Shopping

Shopping in Edinburgh is not something for the feint hearted and visitors will be in danger of shopping till they drop! Princess Street is by far the most well-known and popular strip to do a spot of shopping. Here most people fight their way through the bustling crowds to get to some of the major UK chain stores, as well as a few independent shops. The slightly calmer and more exclusive George Street runs parallel to Princes Street but is somewhat pricier. At the east end of the street, Princess Mall contains plenty of specialist shops and high-end boutiques, while the Royal Mile is a slightly more off-beat shopping destination with loads of quirky independent stores. Popular buys in Edinburgh include tartan scarves and kilts, whisky, Edinburgh Crystal and tweeds. Shops in Edinburgh are open Monday to Friday from 9am to 5.30pm, with late-night shopping on Thursday until roughly 8pm. Some larger stores open on Sundays. Many shops (especially those frequented by tourists) are part of the Tax-Free scheme and shoppers are advised to keep their receipts and fill out a claim form to have the 17.5% VAT refunded.

Sightseeing

Sightseeing in Edinburgh reveals a score of attractions, highlighting this ancient city's historical, cultural and visual charm. Most Edinburgh attractions are quite centrally located and best enjoyed during the summer, when the days are both longer and warmer. Located on the mound of an extinct volcano, Edinburgh Castle hosts structures from as early as the 12th century, and the National Gallery has displayed fine works of art to the public since 1859. For Scottish opera and ballet performances, visit the Edinburgh Festival Theatre, while the Museum of Edinburgh is another great attraction. The Scotch Whisky Experience shows visitors the art of brewing Scotland's celebrated whiskies, locally referred to as 'the water of life'. Speaking of water, the Royal Yacht Brittania is docked in the port of Leith and has hosted the likes of Winston Churchill and Nelson Mandela. A well-known Edinburgh attraction is the Royal Botanic Garden, and the Royal Mile in Old Town is another must.

Kids Attractions

The historic city of Edinburgh is brimming with old castles and fascinating sights and children can have a great time exploring this fantastic city too. The kids will love a visit to the Royal Yacht Brittania, or on a sunny day, visit the cute animals at the Edinburgh Zoo, or pack a picnic and the Frisbee and head to the Royal Botanic Garden for day in the fresh air and sunshine - fair weather days are rare so make the most of them! For an educational excursion, visit the Museum of Edinburgh and be mystified by the history of this famous city, while Our Dynamic Earth will astound the little ones and get them thinking about their place in the planet. When skies are grey and outdoors attractions are not an option, take the water soaked kids to discover some other aquatic animals at Deep Sea World Aquarium, or make use of indoor playgrounds such as the one in Edinburgh Park or the Happy Castle Play Centre.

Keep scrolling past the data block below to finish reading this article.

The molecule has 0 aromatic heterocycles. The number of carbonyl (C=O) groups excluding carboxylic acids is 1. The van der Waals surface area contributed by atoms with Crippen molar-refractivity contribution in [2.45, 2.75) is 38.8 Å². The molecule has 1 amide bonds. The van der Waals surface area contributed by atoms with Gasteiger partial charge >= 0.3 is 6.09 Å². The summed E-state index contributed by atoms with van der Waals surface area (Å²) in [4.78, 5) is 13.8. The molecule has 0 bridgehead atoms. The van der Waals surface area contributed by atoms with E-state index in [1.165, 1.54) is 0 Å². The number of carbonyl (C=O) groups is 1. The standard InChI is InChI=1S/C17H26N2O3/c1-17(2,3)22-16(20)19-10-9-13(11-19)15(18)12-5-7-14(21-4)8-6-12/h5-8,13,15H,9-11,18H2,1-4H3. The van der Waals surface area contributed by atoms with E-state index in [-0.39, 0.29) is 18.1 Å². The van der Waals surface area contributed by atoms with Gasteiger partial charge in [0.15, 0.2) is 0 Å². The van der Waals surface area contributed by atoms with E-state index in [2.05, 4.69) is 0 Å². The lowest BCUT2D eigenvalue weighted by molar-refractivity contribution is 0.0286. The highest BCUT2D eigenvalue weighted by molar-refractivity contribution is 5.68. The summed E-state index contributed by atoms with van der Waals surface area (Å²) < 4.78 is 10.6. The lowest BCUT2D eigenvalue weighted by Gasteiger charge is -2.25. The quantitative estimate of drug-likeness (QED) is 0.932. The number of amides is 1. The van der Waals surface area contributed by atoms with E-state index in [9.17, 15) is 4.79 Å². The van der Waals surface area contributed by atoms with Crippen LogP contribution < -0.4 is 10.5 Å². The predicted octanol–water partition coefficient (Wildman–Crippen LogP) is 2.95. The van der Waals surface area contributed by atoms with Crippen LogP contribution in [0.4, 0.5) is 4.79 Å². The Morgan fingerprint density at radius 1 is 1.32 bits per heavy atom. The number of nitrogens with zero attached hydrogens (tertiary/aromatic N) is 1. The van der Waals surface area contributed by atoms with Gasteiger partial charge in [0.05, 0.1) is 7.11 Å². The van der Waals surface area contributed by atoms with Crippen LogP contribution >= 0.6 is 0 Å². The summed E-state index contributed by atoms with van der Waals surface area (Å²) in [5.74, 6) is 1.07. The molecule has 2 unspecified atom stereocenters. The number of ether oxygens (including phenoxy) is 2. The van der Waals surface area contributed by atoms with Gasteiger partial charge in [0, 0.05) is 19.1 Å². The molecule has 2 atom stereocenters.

Dining

Restaurants in Edinburgh suit all tastes and pockets. Traditional Scottish fare such as Haggis, salmon and Aberdeen Angus beef is widely enjoyed, while international cuisine including French, Italian, Oriental and Indian is also readily available in Edinburgh. When eating out in Edinburgh, the best local cuisine, including good old fish and chips, can be found in and around the Royal Mile or the historic port of Leith. For French, Italian and Indian cuisine diners should try Castle Terrace, Ocean Drive (also in Leith), George Street and Lothian Road. Most Edinburgh restaurants are open daily and reservations are recommended. A 10% tip is customarily given to the waiter.

Climate

Edinburgh has very unpredictable weather, sunny summer days sometimes rapidly changing into damp, showery conditions or vice versa. Summers are generally fine though, with mild temperatures and bright sunshine, although days might start out misty. Winters are long and damp with many frosty days. December, January and February are the rainiest months, but snow in winter is infrequent. The best time to travel to Edinburgh is during spring when parks are a riot of colour and the weather pleasant.